Earthquake information and preparedness
Stresses accumulate at fault boundaries and when they reach the breaking point, the stresses are suddenly released in a sudden adjustment resulting in an earthquake as the two side of the fault lurch into a less stressful position. The fracture often does not happen in just one instance, but occurs in clusters that make up the aftershocks, some of which can be almost as intense as the original quake. There may or may not be forewarning quakes or events. Forewarning may come in the form of tremors or earth lights, ground lightning and the like. The more stress that is released, the greater the quake. Nor are quakes limited to plate boundaries. Volcanoes often serve as a focus, as was described by Pliny the Elder concerning Vesuvius. At a certain point in the massive eruption, there was a sudden massive shaking of the ground far from the volcano and then the volcanic column collapsed resulting in a pyroclastic flow that buried Pompeii and Herculaneum. The explanation is that the magma chamber had emptied and the ground collapsed over the void.
If you look at geological formations you can appreciate that there were huge earthquakes at some points in Earth's history that far surpass anything ever recorded by our instruments. As a rough measure, a ten meter change or subsidence between plate boundaries happens with a Richter nine earthquake. Thus a hundred meter displacement would be caused by a quake of Richter ten, something never witnessed by humanity in recorded history, yet there are scarps that approach such displacements. A hint of the power of such a quake is the Niagara escarpment that stretches for hundreds of miles and averages some 40 meters in displacement from top to bottom. Thus a quake measuring about 9.5 would be required to cause such a displacement. The escarpment is only 12,600 years old as measured by the wear of the falls from the beginning and where they are now. 12,600 years ago, a catastrophic event occurred that was focused in a direction roughly to the northeast of the escarpment. The catastrophe was an impact that cracked the earth at the escarpment and resulted in a massive and perhaps long lasting shaking. Other massive changes occurred such as flooding on a Biblical scale and a huge release of trapped methane gas from frozen methane hydrate. An Earthquake of this magnitude would demolish anything built by humanity, leaving nothing but rubble. But a Richter 9.5 or even a ten is not the upper limit. There are hints that quakes measuring up to eleven or more have occurred in geological history. What would trigger such a massive event?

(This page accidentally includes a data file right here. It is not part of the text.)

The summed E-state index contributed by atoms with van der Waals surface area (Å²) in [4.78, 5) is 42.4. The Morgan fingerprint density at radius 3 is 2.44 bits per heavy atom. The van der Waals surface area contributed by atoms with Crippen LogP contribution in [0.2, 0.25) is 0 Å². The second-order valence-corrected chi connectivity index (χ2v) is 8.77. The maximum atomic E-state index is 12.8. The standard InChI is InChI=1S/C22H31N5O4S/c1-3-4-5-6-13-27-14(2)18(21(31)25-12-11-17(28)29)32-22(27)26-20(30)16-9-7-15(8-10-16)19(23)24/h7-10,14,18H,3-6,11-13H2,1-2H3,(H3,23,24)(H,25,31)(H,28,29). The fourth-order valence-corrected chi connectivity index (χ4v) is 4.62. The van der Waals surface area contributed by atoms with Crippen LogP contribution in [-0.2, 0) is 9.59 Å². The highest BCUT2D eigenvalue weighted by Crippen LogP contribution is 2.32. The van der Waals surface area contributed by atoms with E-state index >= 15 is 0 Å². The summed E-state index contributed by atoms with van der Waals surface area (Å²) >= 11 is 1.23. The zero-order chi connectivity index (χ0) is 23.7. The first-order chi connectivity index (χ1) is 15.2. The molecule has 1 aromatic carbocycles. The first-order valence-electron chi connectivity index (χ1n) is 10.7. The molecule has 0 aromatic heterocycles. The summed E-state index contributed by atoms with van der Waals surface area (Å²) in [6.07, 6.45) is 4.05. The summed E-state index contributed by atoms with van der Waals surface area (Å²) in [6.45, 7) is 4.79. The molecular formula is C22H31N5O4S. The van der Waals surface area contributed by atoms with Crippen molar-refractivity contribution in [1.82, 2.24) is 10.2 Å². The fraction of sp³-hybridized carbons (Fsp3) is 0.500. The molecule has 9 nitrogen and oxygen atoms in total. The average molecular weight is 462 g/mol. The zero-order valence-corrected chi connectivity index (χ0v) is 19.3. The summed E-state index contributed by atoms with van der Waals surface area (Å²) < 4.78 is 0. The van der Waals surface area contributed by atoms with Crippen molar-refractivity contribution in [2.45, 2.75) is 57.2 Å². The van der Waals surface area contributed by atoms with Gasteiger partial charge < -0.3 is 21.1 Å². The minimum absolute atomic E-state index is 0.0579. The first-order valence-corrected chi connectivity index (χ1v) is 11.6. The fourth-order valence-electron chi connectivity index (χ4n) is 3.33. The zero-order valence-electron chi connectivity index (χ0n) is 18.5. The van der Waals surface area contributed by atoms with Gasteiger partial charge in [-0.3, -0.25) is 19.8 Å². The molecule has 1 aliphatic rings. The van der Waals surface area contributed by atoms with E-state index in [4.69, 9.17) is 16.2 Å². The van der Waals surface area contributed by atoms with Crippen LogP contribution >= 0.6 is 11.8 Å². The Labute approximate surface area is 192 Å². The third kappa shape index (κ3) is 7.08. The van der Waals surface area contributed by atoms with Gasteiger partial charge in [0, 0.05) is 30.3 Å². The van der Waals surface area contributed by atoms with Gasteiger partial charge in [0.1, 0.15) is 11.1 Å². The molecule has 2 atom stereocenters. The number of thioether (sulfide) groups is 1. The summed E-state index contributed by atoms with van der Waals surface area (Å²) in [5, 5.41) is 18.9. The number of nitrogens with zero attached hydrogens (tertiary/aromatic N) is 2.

A major impact from an asteroid or large comet of a few or several kilometers would be enough to trigger world wide earthquakes of varying magnitude. Evidence exists on Earth and Mercury where impacts literally were responsible for building mountains on the far side of the planet in question. The evidence of the Barranger crater in Arizona suggests a local quake induced by impact on a level of 9.5. There are greater craters on Earth and the impacts that created them must have caused huge earthquakes. The Chicxulub event 65 million years ago would have caused a Richter eleven quake that reverberated planet wide and triggered an age of volcanic activity and mountain building.
We can build to adapt to earthquakes up to 9.2, but we have never been tested in recorded history by anything greater. Buildings today in earthquake prone areas are now being constructed upon huge shock absorbers that can change under the influence of the three main types of earthquake shock waves. Using a combination of inertia and flexibility, the shock absorbers flex while the building remains relatively still and the ground moves. Building techniques are also being used to give more flexibility in structures to accommodate shaking from the ground up to absorb the energy and dissipate it harmlessly. But such methods are good only to the limits of our experience. Lately we have learned that buildings between four and twenty storeys are susceptible to earthquake resonance and can topple as a result of a long shake. Buildings lower than four storeys collapse for different regions, as do those of twenty or more storeys. Today, tall buildings flex and they can stand even major events with little damage except to glass exteriors. Most earthquakes can't be felt, but the odd one that does, will have its effect on us to a lesser or greater degree. Earthquake prediction is an emerging science that is being successfully pioneered in Italy, Japan and China. One of the precursors found is an increase of radon gas just before a quake of significant force.